Again, exhibiting librarian-like skills of organizational practicality, she quickly runs her finger down a “who’s who” list of those mentioned in the book, complete with corresponding page numbers. Essentially, she’s made her own index!
Alas, this index ultimately belies her non-librarian status, as this list is in neither alphabetical nor numerical order. Tsk, tsk. So close. 😉
Sitting Pretty. Dir. Walter Lang. Perf. Robert Young, Maureen O’Hara, Clifton Webb, Ed Begley. 20th Century Fox, 1948.
She’s working in a bookstore — remember those? — not a library.
The 2002 film Red Dragon has been on my Master List for awhile, but I just hadn’t gotten around to watching it. Maybe it was my high regard for Manhunter (1986), which I found a far superior film to this version. Red Dragon seems to stuff in too many big-name actors, and the pace drags.
If you’re not familiar with either film, the story serves as a prequel to The Silence of the Lambs (1991). FBI Agent Will Graham goes into early retirement because of an encounter with “Hannibal the Cannibal” — sending Hannibal Lecter to prison — but then gets called back in to catch a brutal serial killer. Of course, Graham ends up consulting Hannibal on the case.
About 50 minutes in, Graham (Edward Norton) needs to look up a quotation. He’s shown looking up at a thin white female in her early 20s (Azura Skye), who’s standing behind a wooden counter and holding a thick book of quotations.
“Ta da! Red breast in a cage!” she says, looking through the book’s index. She then finds the full quotation, “A robin red breast in a cage puts all heaven in a rage,” by poet William Blake. She confirms they have the book the quote’s from, and offers additional resources: “We have some books of Blake’s paintings, too. Wanna see ’em?”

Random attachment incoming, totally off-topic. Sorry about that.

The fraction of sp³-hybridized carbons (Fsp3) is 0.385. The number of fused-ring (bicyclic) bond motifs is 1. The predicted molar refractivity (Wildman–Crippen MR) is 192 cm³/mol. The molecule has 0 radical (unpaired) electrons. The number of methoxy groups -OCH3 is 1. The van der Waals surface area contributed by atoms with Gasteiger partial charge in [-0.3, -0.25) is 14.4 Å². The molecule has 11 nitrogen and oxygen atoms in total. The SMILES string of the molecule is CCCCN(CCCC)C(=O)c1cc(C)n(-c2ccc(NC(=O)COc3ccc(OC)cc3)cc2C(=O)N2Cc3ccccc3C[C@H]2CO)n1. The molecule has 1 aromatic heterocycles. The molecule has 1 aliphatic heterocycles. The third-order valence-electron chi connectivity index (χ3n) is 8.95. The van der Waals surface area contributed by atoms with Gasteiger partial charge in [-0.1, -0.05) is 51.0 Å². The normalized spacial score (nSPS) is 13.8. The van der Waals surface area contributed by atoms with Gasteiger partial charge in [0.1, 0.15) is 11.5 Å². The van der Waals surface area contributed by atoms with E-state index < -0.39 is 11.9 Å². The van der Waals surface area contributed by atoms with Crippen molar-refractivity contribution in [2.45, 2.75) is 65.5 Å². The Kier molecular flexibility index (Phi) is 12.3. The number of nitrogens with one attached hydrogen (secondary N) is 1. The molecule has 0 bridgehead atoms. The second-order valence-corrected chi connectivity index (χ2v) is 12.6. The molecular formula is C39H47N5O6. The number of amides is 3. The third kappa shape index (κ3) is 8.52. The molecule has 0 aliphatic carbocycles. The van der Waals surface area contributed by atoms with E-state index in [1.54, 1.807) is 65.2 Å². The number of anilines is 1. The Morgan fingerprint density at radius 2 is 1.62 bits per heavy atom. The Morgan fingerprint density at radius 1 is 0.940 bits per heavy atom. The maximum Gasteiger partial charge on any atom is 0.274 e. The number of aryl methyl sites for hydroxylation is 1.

She seems quite friendly — very smiley and slightly flirty — and quite knowledgeable about resources. The film seems to be set the 1980s (I think), which explains her early-Maddona look: crimped, dyed blond hair, plastic hair clip, skinny tie over a denim vest and black dress, piled-on makeup, and lots of silver and black jewelry.
We also spot her — or rather, her crimped hair — in the background a couple of minutes later, as Graham looks through the book of paintings by William Blake. He comes across a biblical watercolor, “The Great Red Dragon and the Woman Clothed with the Sun” (below), which provides a clue to the killer’s identity crisis.
First, she seems to be standing above him, like she would if she were behind a shop counter.
We see lots of wood shelving, but the books are crammed in everywhere, with little breathing space. Quite unlike a library (hopefully).
In the couple of shots, you can glimpse a book display in the lower left-hand corner (see below). Multiple copies of several titles are facing outward, like in displays at a bookstore’s front counter.
And finally… the actress is listed as “Bookseller” in the credits.
So why the choice of a bookseller, rather than a librarian? It might have simply been a visual opportunity to solidify the time period, and a librarian at that time might not be as believable if dressed as a Madonna wannabe. Most of the film seems to be set at nighttime (because it’s spookier?), so maybe the public library would have been closed already. But I’m probably overthinking it.
A few minutes after the quotations scene, my ears perked up when a fellow detective (Ken Leung) runs off for another clue and shouts for the others to meet him “at the library.” The resulting short scene shows him at the Library of Congress, but alas, no librarian in sight. There is yet another teaser, with a Museum Secretary (Hillary Straney) and an uncredited Museum Curator (Mary Beth Hurt), who both appear for a few seconds late in the film.